This one is an introduction to latent variable modelling and makes use of the R package lavaan which stands for LAtent VAriable ANalysis.  In case you haven’t  heard of it yet, R is a software environment / language / program that is free and open source and offers thousands of packages for all the different types of statistical analysis that anyone could ever think of. The only downside of R over other software programs that psychologists commonly use, is that you can’t get your analysis done by clicking and pointing on a graphical user interface like you would do with SPSS for example. Instead, in R you need to type commands to get anything done, and of course it takes a little while to learn those commands and understand what they are doing. But once you get over this initial hurdle the reward is that the complete world of contemporary statistical analysis procedures is open and free to you and you’ll never have to face that shock again when your software license runs out at the end of July and you haven’t finished your project yet.

Anyway, in R there are several packages for latent variable analysis (or structural equation modelling which is another name for it), but lavaan seems to be the most popular one at the moment. This is probably because it is quite flexible in terms of what kind of data you can analyse with it but much less complicated to use than an alternative package, openMX which is ultra-flexible regarding analysis options and favoured by, for example, the behavioural genetics community but also has a very steep learning curve, even after you think you’ve mastered R.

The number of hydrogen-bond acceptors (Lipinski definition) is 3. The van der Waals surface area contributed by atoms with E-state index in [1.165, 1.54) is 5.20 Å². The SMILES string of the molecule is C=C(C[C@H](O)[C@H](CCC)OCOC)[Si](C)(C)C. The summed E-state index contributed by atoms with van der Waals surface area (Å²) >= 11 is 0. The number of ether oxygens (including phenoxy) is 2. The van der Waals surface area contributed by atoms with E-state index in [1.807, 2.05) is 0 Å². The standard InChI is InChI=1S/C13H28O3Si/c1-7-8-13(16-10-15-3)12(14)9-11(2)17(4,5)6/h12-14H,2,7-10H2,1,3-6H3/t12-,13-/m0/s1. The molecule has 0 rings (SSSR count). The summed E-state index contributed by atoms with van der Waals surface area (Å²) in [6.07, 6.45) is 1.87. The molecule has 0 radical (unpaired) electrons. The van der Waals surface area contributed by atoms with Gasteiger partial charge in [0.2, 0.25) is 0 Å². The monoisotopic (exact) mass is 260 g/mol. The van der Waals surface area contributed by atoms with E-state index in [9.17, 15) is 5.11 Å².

What is Latent Variable Modelling? 

To be honest, Beaujean’s book isn’t a psychology book per se but latent variable models are of truly high importance to psychologists.  Why is this? Because almost by definition, most questions that psychologists are interested in, involve things we can’t really observe directly with our senses. I’m referring to thinks like intelligence (see below) autism, personality traits, musicality, cognitive deficits, happiness ….. But, even though you can’t observe intelligence or autism directly you might be able to infer from their behaviour whether someone is autistic or not or whether they’re high or low on intelligence. If you are really clever, and dedicated to the question, you might even develop a test or a diagnostic battery which helps you gather observations and data to make inference about the latent construct (intelligence, autism ….) that you are actually interested in. And these are the latent variables that latent variable analysis is all about. So, if we were honest we would have to acknowledge that most models in psychology are actually latent variable models.